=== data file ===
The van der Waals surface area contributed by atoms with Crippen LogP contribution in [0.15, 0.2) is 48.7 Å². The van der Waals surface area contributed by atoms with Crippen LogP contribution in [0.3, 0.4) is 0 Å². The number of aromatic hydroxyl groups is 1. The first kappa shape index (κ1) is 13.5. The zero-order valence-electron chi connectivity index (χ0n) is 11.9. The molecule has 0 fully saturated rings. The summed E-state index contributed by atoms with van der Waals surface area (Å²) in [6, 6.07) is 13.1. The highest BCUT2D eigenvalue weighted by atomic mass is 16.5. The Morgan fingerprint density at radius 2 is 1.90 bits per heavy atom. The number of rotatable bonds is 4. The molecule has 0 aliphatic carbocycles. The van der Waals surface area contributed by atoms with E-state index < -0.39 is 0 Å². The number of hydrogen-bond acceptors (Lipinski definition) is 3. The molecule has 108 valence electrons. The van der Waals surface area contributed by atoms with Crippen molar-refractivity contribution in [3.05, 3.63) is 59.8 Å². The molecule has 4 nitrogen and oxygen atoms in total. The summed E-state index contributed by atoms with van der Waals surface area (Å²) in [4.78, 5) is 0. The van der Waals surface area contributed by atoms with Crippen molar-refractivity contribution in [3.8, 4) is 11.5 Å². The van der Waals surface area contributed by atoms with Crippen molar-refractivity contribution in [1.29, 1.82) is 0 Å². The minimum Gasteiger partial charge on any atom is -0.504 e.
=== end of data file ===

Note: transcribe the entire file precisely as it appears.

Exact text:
The van der Waals surface area contributed by atoms with Crippen LogP contribution in [0.15, 0.2) is 48.7 Å². The van der Waals surface area contributed by atoms with Crippen LogP contribution in [0.3, 0.4) is 0 Å². The number of aromatic hydroxyl groups is 1. The first kappa shape index (κ1) is 13.5. The zero-order valence-electron chi connectivity index (χ0n) is 11.9. The molecule has 0 fully saturated rings. The summed E-state index contributed by atoms with van der Waals surface area (Å²) in [6, 6.07) is 13.1. The highest BCUT2D eigenvalue weighted by atomic mass is 16.5. The Morgan fingerprint density at radius 2 is 1.90 bits per heavy atom. The number of rotatable bonds is 4. The molecule has 0 aliphatic carbocycles. The van der Waals surface area contributed by atoms with E-state index < -0.39 is 0 Å². The number of hydrogen-bond acceptors (Lipinski definition) is 3. The molecule has 108 valence electrons. The van der Waals surface area contributed by atoms with Crippen molar-refractivity contribution in [3.05, 3.63) is 59.8 Å². The molecule has 4 nitrogen and oxygen atoms in total. The summed E-state index contributed by atoms with van der Waals surface area (Å²) in [4.78, 5) is 0. The van der Waals surface area contributed by atoms with Crippen molar-refractivity contribution in [3.8, 4) is 11.5 Å². The van der Waals surface area contributed by atoms with Crippen molar-refractivity contribution in [1.29, 1.82) is 0 Å². The minimum Gasteiger partial charge on any atom is -0.504 e.